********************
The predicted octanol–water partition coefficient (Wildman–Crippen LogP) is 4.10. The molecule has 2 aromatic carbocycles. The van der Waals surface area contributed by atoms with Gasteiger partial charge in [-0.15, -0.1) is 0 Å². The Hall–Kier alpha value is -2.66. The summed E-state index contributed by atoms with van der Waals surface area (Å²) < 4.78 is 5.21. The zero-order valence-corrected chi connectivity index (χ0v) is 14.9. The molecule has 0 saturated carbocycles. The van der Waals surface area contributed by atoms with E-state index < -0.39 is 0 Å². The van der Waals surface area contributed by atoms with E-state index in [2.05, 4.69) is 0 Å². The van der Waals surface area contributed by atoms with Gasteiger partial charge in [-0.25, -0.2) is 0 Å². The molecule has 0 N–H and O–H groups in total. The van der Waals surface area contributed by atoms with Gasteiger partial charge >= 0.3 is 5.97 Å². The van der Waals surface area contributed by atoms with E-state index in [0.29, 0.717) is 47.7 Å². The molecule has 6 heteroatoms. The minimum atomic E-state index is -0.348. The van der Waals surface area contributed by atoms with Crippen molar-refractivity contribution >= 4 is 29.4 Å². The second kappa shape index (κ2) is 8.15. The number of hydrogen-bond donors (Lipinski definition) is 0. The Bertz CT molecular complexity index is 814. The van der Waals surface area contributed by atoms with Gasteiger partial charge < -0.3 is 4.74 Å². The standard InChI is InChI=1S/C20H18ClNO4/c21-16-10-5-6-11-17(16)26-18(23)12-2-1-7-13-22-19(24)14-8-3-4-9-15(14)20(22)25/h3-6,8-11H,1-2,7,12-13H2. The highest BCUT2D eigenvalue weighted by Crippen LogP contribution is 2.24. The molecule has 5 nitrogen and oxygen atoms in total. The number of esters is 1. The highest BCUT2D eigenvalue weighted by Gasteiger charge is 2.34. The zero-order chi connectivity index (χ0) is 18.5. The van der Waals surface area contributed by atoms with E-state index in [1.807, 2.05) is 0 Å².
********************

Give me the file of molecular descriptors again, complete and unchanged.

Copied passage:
The predicted octanol–water partition coefficient (Wildman–Crippen LogP) is 4.10. The molecule has 2 aromatic carbocycles. The van der Waals surface area contributed by atoms with Gasteiger partial charge in [-0.15, -0.1) is 0 Å². The Hall–Kier alpha value is -2.66. The summed E-state index contributed by atoms with van der Waals surface area (Å²) < 4.78 is 5.21. The zero-order valence-corrected chi connectivity index (χ0v) is 14.9. The molecule has 0 saturated carbocycles. The van der Waals surface area contributed by atoms with E-state index < -0.39 is 0 Å². The van der Waals surface area contributed by atoms with E-state index in [2.05, 4.69) is 0 Å². The van der Waals surface area contributed by atoms with Gasteiger partial charge in [-0.25, -0.2) is 0 Å². The molecule has 0 N–H and O–H groups in total. The van der Waals surface area contributed by atoms with Gasteiger partial charge >= 0.3 is 5.97 Å². The van der Waals surface area contributed by atoms with E-state index in [0.29, 0.717) is 47.7 Å². The molecule has 6 heteroatoms. The minimum atomic E-state index is -0.348. The van der Waals surface area contributed by atoms with Crippen molar-refractivity contribution >= 4 is 29.4 Å². The second kappa shape index (κ2) is 8.15. The number of hydrogen-bond donors (Lipinski definition) is 0. The Bertz CT molecular complexity index is 814. The van der Waals surface area contributed by atoms with Gasteiger partial charge < -0.3 is 4.74 Å². The standard InChI is InChI=1S/C20H18ClNO4/c21-16-10-5-6-11-17(16)26-18(23)12-2-1-7-13-22-19(24)14-8-3-4-9-15(14)20(22)25/h3-6,8-11H,1-2,7,12-13H2. The highest BCUT2D eigenvalue weighted by Crippen LogP contribution is 2.24. The molecule has 5 nitrogen and oxygen atoms in total. The number of esters is 1. The highest BCUT2D eigenvalue weighted by Gasteiger charge is 2.34. The zero-order chi connectivity index (χ0) is 18.5. The van der Waals surface area contributed by atoms with E-state index in [1.807, 2.05) is 0 Å².